Opening a bank account
In Australia, there are four major banks:
There are also branches of overseas banks located in Melbourne
You also need a bank account if you intend to work as most employers in Australia send salaries directly into employees' accounts.
Proof of identification
Australian banks are required to ask you for proof of identity (ID) before opening a bank account. You will need to provide sufficient information and identification to satisfy a '100 point ID check'.
Remember to take your student ID card to the bank once you receive it so you can open a student account that does not charge account keeping fees.
- Passport (if you arrived in Australia less than 6 weeks ago)
70 points, only one document from:
- Birth certificate
- Citizenship certificate
40 points - must have a photo or signature from:
- RMIT University student card
- Health insurance document
- Confirmation of enrolment from RMIT Univeristy
- Australian Licence (one of car, boat or firearm)
- Pension or Healthcare card
- Government issued proof of age card
- Mastercard or a Visa card issued from a bank
- Utility bill or rate notice (in your full name and stating current address)
- Medicare card
- Foreign drivers licence
You need to supply a residential address. (This could be your temporary address until you find permanent accommodation). Remember to notify the bank when you change your address.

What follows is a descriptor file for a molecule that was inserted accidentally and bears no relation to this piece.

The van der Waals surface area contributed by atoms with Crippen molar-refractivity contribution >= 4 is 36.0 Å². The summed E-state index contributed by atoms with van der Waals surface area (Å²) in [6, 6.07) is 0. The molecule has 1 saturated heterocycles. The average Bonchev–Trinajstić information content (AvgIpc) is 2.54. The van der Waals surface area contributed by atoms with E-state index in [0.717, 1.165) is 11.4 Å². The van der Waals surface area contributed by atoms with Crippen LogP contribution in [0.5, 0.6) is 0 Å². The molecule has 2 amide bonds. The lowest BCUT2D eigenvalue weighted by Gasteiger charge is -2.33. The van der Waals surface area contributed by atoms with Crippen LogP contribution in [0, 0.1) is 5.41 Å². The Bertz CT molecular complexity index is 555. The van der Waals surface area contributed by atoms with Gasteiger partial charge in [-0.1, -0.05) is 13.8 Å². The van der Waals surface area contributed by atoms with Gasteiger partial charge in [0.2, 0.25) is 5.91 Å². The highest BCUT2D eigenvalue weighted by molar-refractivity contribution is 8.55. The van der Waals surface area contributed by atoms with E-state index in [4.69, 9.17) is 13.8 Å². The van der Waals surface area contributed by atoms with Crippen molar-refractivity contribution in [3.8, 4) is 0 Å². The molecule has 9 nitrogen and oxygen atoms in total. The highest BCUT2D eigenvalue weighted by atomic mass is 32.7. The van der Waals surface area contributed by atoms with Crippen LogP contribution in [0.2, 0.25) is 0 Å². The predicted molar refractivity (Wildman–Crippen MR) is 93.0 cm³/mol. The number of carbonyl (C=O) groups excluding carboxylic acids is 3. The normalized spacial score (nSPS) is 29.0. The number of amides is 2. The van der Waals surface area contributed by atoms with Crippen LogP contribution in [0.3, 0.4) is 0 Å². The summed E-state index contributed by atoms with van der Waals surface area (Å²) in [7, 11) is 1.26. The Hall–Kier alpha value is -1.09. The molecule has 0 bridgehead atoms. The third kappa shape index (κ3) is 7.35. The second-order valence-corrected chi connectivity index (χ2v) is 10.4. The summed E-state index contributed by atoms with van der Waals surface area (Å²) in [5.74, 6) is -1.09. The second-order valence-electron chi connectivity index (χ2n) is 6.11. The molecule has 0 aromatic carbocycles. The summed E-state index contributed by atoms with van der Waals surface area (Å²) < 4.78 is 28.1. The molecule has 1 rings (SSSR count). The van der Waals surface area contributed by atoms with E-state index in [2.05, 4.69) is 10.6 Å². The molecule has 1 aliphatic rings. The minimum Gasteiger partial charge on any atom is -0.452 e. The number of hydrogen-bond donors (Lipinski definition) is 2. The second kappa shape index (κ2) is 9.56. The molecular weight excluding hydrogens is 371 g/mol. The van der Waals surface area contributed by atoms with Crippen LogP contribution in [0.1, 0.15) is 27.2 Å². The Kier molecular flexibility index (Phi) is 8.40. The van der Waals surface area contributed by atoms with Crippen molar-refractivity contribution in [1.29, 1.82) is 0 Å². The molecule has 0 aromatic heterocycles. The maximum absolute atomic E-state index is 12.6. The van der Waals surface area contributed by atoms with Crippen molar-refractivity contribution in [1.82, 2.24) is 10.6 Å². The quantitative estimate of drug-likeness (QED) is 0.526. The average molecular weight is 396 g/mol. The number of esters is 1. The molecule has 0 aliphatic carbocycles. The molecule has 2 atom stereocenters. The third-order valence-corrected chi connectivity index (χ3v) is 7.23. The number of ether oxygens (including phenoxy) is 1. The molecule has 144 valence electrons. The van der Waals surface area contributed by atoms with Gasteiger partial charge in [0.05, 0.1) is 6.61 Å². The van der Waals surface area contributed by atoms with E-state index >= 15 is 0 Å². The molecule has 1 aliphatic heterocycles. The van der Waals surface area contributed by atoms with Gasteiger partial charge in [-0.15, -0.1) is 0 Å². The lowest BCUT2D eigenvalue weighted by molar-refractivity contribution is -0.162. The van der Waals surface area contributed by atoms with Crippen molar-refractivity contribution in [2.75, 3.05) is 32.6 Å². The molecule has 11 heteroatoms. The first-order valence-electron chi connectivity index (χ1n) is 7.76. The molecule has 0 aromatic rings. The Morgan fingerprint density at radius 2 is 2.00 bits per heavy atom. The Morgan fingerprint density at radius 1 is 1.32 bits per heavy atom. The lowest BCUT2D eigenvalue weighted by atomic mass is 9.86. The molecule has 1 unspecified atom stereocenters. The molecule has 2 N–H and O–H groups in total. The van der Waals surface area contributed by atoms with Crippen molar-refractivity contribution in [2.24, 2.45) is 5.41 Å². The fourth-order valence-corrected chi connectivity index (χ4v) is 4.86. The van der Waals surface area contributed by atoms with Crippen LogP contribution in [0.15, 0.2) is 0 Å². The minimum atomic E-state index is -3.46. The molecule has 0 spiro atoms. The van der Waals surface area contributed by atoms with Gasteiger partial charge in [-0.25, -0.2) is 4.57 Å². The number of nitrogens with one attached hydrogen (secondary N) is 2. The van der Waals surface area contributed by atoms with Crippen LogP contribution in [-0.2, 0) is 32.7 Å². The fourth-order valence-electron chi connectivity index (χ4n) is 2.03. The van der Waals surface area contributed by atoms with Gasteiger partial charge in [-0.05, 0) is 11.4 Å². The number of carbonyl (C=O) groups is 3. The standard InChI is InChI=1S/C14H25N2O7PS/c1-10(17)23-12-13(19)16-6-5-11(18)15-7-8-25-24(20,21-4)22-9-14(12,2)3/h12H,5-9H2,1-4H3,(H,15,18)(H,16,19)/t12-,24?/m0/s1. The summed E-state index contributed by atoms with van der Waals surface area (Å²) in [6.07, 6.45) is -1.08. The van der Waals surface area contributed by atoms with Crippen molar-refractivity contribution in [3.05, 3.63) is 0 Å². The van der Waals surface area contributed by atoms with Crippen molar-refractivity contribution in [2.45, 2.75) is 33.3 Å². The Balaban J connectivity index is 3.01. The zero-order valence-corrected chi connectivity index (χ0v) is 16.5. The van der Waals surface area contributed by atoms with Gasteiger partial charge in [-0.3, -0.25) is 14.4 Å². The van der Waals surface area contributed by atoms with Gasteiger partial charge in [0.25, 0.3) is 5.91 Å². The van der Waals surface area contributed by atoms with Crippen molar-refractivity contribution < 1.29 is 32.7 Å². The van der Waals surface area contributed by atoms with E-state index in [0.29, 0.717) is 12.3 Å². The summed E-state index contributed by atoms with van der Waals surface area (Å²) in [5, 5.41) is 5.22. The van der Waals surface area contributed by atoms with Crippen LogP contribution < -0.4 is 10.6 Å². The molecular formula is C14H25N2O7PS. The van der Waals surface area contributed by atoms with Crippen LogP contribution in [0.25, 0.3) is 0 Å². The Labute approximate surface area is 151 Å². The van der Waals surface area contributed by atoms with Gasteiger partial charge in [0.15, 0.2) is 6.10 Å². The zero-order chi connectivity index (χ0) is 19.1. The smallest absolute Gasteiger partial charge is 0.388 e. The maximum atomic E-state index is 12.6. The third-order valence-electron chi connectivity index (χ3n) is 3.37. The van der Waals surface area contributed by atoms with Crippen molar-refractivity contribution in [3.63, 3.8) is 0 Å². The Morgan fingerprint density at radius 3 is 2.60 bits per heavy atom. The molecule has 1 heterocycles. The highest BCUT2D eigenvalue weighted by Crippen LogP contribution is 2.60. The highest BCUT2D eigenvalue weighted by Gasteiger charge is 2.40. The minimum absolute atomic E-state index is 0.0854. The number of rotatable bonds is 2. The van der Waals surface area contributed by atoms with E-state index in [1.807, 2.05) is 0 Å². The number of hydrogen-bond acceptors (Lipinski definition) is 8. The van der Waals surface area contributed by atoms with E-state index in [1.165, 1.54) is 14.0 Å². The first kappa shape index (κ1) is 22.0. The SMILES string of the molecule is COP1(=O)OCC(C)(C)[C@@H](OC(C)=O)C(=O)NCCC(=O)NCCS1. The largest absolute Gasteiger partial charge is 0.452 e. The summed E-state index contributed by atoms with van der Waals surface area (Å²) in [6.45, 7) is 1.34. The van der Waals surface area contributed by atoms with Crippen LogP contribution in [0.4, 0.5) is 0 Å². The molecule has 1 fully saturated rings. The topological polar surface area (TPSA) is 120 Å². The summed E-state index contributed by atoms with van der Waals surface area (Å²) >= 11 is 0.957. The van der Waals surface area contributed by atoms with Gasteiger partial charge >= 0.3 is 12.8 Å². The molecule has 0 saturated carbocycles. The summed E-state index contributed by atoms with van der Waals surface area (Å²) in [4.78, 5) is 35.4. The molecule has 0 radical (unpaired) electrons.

Types of bank accounts
There are a number of different accounts you can open. Most banks charge fees, however larger banks offer student accounts that do not have account keeping fees for students:
- You can open a daily transaction account. All you need is AUD$1 if you are a full-time student. Full-time students are not charged any account fees and there are unlimited, free electronic transactions.
- You may also open a savings account. This account will have limited free withdrawals per month but usually has higher rates of interest.
International students can open an Australian bank account before arriving. You can transfer money into this account and when you arrive in Australia you can access your funds once you have provided your 100 point ID check to your bank.
Your bank might ask for your Tax File Number. You can apply for a Tax File Number for free online through the Australian Taxation Office.
When you have opened an account, you should advise whoever is transferring money from overseas of your banking details.
The banking details required include the 6 digit BSB (Bank State Branch) code. Your bank will provide you with this code and many have it on their website.